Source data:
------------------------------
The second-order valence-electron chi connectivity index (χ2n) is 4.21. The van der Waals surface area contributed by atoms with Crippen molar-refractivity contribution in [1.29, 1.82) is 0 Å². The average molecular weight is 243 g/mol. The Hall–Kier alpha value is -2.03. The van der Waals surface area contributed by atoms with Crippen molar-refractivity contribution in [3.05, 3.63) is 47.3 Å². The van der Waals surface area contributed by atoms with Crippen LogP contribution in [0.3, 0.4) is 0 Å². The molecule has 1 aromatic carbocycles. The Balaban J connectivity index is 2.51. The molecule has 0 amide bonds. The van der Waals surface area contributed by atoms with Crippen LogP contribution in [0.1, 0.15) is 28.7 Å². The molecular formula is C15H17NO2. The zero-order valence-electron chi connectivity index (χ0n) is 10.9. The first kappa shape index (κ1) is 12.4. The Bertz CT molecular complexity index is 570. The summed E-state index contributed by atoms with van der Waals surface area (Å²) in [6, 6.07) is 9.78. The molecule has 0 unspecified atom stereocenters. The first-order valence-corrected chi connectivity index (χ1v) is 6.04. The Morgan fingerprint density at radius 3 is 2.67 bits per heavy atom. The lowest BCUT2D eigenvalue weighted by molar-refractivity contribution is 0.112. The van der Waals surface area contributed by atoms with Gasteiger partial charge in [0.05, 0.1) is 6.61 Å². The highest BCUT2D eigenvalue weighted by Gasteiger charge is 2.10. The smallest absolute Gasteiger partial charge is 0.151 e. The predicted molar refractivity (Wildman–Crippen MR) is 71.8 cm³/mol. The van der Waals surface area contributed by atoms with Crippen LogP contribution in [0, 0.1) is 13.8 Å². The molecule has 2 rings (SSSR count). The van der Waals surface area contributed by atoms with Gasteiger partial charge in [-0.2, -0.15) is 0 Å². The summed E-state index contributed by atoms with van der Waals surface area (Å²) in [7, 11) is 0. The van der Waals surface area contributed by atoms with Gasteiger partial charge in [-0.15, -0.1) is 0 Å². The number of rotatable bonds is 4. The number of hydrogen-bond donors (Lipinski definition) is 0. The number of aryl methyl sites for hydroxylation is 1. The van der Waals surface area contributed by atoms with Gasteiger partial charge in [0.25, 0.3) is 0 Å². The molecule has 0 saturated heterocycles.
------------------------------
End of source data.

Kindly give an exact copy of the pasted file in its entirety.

The second-order valence-electron chi connectivity index (χ2n) is 4.21. The van der Waals surface area contributed by atoms with Crippen molar-refractivity contribution in [1.29, 1.82) is 0 Å². The average molecular weight is 243 g/mol. The Hall–Kier alpha value is -2.03. The van der Waals surface area contributed by atoms with Crippen molar-refractivity contribution in [3.05, 3.63) is 47.3 Å². The van der Waals surface area contributed by atoms with Crippen LogP contribution in [0.3, 0.4) is 0 Å². The molecule has 1 aromatic carbocycles. The Balaban J connectivity index is 2.51. The molecule has 0 amide bonds. The van der Waals surface area contributed by atoms with Crippen LogP contribution in [0.1, 0.15) is 28.7 Å². The molecular formula is C15H17NO2. The zero-order valence-electron chi connectivity index (χ0n) is 10.9. The first kappa shape index (κ1) is 12.4. The Bertz CT molecular complexity index is 570. The summed E-state index contributed by atoms with van der Waals surface area (Å²) in [6, 6.07) is 9.78. The molecule has 0 unspecified atom stereocenters. The first-order valence-corrected chi connectivity index (χ1v) is 6.04. The Morgan fingerprint density at radius 3 is 2.67 bits per heavy atom. The lowest BCUT2D eigenvalue weighted by molar-refractivity contribution is 0.112. The van der Waals surface area contributed by atoms with Gasteiger partial charge in [0.05, 0.1) is 6.61 Å². The highest BCUT2D eigenvalue weighted by Gasteiger charge is 2.10. The smallest absolute Gasteiger partial charge is 0.151 e. The predicted molar refractivity (Wildman–Crippen MR) is 71.8 cm³/mol. The van der Waals surface area contributed by atoms with Crippen LogP contribution in [0, 0.1) is 13.8 Å². The molecule has 2 rings (SSSR count). The van der Waals surface area contributed by atoms with Gasteiger partial charge in [-0.2, -0.15) is 0 Å². The summed E-state index contributed by atoms with van der Waals surface area (Å²) in [7, 11) is 0. The van der Waals surface area contributed by atoms with Gasteiger partial charge in [-0.15, -0.1) is 0 Å². The number of rotatable bonds is 4. The number of hydrogen-bond donors (Lipinski definition) is 0. The number of aryl methyl sites for hydroxylation is 1. The van der Waals surface area contributed by atoms with Gasteiger partial charge in [0.25, 0.3) is 0 Å². The molecule has 0 saturated heterocycles.